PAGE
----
TABLE 1
Baseline characteristics of study participants
TABLE 2
Serum concentrations of bone-active hormones

As previously reported,(4) body weight decreased significantly and similarly in the diet group (−9.6±1.2%) and the diet-exercise group (−9.4±0.8%) but not in the exercise group (−0.6±0.7%) and control group (−0.2±0.7%) (P<.001 for the between-group differences). However, despite comparable weight loss, bone loss at the total hip was relatively less in the diet-exercise group (−1.1±0.5%) than in the diet-group (−2.6±0.5%), whereas BMD increased in the exercise group (1.5±0.3%) (P<.001 for the between-group differences) (Figure 1). Similar trends were observed in BMD at the femoral neck and trochanter (Figure 1). There were no significant changes in BMD of the whole body: control (0.1±3.1%), diet: (0.6±2.7%), exercise (0.5±2.0%), diet-exercise (0.8±2.8%) or at the lumbar spine: (control (0.4±2.8%), diet: (1.1±3.0%), exercise (0.8±2.6%), diet-exercise (0.8±2.8%), as previously reported.(4) Likewise, there were no significant changes in BMC of the whole body: control (−0.3±4.4%), diet: (−0.1±3.1%), exercise (0.5±2.6%), diet-exercise (1.6±6.4%) (P=.59 for the between-group differences). Lean body mass decreased less in the diet-exercise group (3.2±3.1%) than in the diet group (−5.3±3.4%) while it increased in the exercise group (2.4±2.5%).(4) Moreover, in response to the exercise training, total 1-RM strength increased in the diet-exercise (34±30%) and exercise (35±36 %) group but not in the control (−3±26%) or diet (3±17%) group (P<.001 for the between-group differences).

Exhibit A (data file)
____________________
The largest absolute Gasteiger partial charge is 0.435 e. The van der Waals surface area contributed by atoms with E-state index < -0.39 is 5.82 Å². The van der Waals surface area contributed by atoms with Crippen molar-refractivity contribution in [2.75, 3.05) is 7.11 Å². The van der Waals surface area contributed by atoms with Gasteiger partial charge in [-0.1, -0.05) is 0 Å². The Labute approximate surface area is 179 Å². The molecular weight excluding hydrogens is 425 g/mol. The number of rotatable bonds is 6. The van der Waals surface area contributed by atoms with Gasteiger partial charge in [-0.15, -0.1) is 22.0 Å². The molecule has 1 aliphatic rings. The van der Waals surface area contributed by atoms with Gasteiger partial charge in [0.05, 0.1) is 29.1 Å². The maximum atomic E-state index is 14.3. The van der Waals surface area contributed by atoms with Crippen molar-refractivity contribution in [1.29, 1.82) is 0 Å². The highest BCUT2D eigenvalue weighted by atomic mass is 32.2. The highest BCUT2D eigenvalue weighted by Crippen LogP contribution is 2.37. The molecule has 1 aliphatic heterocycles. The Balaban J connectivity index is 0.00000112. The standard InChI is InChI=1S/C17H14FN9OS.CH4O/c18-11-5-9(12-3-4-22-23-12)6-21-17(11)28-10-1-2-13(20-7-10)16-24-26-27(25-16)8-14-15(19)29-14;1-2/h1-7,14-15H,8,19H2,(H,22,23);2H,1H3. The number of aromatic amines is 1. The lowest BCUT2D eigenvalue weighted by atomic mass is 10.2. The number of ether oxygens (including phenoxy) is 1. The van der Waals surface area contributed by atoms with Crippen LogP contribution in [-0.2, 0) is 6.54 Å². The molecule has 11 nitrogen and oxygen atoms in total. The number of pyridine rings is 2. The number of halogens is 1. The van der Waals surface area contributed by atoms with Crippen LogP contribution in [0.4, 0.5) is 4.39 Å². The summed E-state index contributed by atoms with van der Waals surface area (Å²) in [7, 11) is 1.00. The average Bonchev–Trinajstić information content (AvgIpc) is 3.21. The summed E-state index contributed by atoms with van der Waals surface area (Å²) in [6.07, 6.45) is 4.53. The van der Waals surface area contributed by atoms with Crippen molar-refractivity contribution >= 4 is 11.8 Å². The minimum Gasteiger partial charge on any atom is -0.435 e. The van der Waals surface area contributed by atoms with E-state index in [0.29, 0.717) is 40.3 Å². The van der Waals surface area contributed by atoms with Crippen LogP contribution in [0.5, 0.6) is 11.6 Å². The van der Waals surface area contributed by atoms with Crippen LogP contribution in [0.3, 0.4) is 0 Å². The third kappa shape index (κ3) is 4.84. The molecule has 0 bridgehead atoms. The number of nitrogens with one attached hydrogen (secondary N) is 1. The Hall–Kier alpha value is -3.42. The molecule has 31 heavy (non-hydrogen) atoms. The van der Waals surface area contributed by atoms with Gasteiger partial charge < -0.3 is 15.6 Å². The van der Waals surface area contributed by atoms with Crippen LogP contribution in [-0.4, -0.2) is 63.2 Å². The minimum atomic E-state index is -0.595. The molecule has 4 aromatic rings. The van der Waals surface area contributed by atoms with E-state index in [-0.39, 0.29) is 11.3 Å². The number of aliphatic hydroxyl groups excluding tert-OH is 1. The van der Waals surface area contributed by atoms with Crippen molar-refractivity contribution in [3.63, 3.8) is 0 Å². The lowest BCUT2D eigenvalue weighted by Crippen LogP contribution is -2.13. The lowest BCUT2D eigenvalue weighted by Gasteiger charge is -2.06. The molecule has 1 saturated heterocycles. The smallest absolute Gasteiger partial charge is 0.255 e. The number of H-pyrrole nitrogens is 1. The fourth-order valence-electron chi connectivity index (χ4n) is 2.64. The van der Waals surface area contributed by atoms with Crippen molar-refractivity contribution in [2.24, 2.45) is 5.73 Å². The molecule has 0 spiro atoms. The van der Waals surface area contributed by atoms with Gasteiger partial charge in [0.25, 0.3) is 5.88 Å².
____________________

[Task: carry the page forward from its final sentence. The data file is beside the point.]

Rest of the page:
Figure 1
Changes from baseline in body weight (A) and bone mineral density at the total hip (B), femoral neck (C) and trochanter (D) in obese older adults during the 1-year interventions. Values are mean ± SE. *P<0.05 for the comparison of the ...